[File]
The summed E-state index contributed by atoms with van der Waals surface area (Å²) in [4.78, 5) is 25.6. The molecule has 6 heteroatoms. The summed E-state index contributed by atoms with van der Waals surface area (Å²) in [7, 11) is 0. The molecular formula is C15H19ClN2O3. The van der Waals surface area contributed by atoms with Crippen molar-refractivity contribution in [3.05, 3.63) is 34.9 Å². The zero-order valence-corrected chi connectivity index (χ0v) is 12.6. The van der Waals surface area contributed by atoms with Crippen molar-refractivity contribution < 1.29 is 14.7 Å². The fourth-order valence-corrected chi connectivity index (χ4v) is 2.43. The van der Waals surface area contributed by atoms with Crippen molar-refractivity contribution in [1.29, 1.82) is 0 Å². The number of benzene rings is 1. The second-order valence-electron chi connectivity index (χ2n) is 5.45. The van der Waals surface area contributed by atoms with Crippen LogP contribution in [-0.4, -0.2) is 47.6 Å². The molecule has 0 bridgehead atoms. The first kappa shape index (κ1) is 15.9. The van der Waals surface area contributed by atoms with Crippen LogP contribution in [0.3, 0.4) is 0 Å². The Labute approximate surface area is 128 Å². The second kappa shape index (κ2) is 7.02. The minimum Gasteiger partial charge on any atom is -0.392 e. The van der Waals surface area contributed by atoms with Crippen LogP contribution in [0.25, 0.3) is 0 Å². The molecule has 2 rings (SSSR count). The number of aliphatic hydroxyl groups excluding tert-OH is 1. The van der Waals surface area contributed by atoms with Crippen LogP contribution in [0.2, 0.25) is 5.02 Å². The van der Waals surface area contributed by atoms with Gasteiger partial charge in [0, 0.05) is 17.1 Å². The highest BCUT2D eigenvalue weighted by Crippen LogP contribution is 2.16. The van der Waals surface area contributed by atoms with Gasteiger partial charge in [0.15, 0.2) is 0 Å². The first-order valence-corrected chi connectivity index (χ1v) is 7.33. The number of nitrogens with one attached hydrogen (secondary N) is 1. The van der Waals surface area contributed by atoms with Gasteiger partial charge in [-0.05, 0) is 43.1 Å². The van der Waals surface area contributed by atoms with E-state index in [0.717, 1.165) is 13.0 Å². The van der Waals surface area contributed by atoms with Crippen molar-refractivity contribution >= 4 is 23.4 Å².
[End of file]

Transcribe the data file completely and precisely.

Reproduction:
The summed E-state index contributed by atoms with van der Waals surface area (Å²) in [4.78, 5) is 25.6. The molecule has 6 heteroatoms. The summed E-state index contributed by atoms with van der Waals surface area (Å²) in [7, 11) is 0. The molecular formula is C15H19ClN2O3. The van der Waals surface area contributed by atoms with Crippen molar-refractivity contribution in [3.05, 3.63) is 34.9 Å². The zero-order valence-corrected chi connectivity index (χ0v) is 12.6. The van der Waals surface area contributed by atoms with Crippen molar-refractivity contribution < 1.29 is 14.7 Å². The fourth-order valence-corrected chi connectivity index (χ4v) is 2.43. The van der Waals surface area contributed by atoms with Crippen molar-refractivity contribution in [1.29, 1.82) is 0 Å². The number of benzene rings is 1. The second-order valence-electron chi connectivity index (χ2n) is 5.45. The van der Waals surface area contributed by atoms with Crippen LogP contribution in [-0.4, -0.2) is 47.6 Å². The molecule has 0 bridgehead atoms. The first kappa shape index (κ1) is 15.9. The van der Waals surface area contributed by atoms with Crippen LogP contribution in [0.3, 0.4) is 0 Å². The Labute approximate surface area is 128 Å². The second kappa shape index (κ2) is 7.02. The minimum Gasteiger partial charge on any atom is -0.392 e. The van der Waals surface area contributed by atoms with Crippen LogP contribution in [0.25, 0.3) is 0 Å². The molecule has 2 rings (SSSR count). The number of aliphatic hydroxyl groups excluding tert-OH is 1. The van der Waals surface area contributed by atoms with Crippen LogP contribution in [0.2, 0.25) is 5.02 Å². The van der Waals surface area contributed by atoms with Gasteiger partial charge in [0, 0.05) is 17.1 Å². The highest BCUT2D eigenvalue weighted by Crippen LogP contribution is 2.16. The van der Waals surface area contributed by atoms with Gasteiger partial charge in [0.15, 0.2) is 0 Å². The first-order valence-corrected chi connectivity index (χ1v) is 7.33. The number of nitrogens with one attached hydrogen (secondary N) is 1. The van der Waals surface area contributed by atoms with Gasteiger partial charge in [-0.05, 0) is 43.1 Å². The van der Waals surface area contributed by atoms with E-state index in [0.717, 1.165) is 13.0 Å². The van der Waals surface area contributed by atoms with Crippen molar-refractivity contribution >= 4 is 23.4 Å².